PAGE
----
In a past life, before I started my degree, I worked for a bank. I was passive and went with the flow. I simply couldn’t be bothered
I did just enough to get by. I knew that this career wasn’t right for me so I had to make a change. I got a different job and did a bit of volunteering and this lead me to start my nursing degree. And it was the best thing I have ever done.
If I can do it, anyone can.
I recently co-lead a student committee that organised a conference for first-year students from across Scotland. It was a huge project working in conjunction with NHS Education for Scotland (NES). I never thought for a second that I could do anything like that but, as it turns out, you get out what you put in. I know that may not shock you but it took me a while to figure it out.
In the first year of my degree, University sparked something in me. Suddenly, I could be bothered. I was interested. I didn’t quite know what to do with my newfound enthusiasm. At first I ignored the emails I was sent that offered volunteering opportunities with the University and beyond, because that’s what many of us do, right?
But then I took the plunge and signed up.
In second-year I volunteered at events for the Dementia Champions and a conference on curriculum development. I only had to give up a few days and got a tremendous amount in return. It turns out (some) lecturers can be inspiring and push you to do things that you never thought you were capable of. Spending time in and around the University, talking to all sorts of people - canteen staff, lecturers, students - helped me to feel part of something wider.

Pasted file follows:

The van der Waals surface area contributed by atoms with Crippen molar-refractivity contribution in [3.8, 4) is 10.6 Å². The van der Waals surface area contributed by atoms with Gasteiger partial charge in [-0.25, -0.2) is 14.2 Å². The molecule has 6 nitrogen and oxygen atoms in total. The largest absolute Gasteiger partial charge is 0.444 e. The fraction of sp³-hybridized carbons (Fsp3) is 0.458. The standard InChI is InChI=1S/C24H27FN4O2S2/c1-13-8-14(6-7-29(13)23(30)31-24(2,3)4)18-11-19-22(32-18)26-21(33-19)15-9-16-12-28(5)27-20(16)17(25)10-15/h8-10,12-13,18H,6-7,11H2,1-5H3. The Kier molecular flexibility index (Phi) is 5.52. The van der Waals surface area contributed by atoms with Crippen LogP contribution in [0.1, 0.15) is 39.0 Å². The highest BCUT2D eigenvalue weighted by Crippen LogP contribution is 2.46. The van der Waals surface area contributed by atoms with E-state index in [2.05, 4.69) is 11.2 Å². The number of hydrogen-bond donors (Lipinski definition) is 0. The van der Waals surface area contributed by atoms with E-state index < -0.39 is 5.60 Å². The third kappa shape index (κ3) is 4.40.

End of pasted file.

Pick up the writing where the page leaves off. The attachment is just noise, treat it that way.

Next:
And now I am in my third year. I clearly don’t have enough work to do as when a lecturer approached me with an opportunity to help organise a conference I jumped at the chance to hold a few doors open and tell folk where the toilets were.
At least that’s what I thought I’d be doing. I was wrong.
The student committee had many sleepless nights. We organised speakers, stalls, goody bags, workshops and a video as well as an organisational name, logo and vision. The role involved lots of travelling and seemingly endless planning meetings. It was simply brilliant. I really cannot recommend volunteering highly enough.
It’s okay to feel like you are not good or confident enough to explore these things - many of us feel the same. However, now is the time to act. University is a safe environment to find out who you are and subsequently, perhaps what kind of nurse you are going to be.
Speak to your lecturers. Shout out in class. Say the wrong thing. Just get involved.
- Follow Learning Disabilities Awareness Network @scotLDAN and see details of ’Building Momentum - an event for non-learning disability student nurses’, the conference Steven and his peers organised
Steven Young is a third-year mental health student nurse, University of the West of Scotland.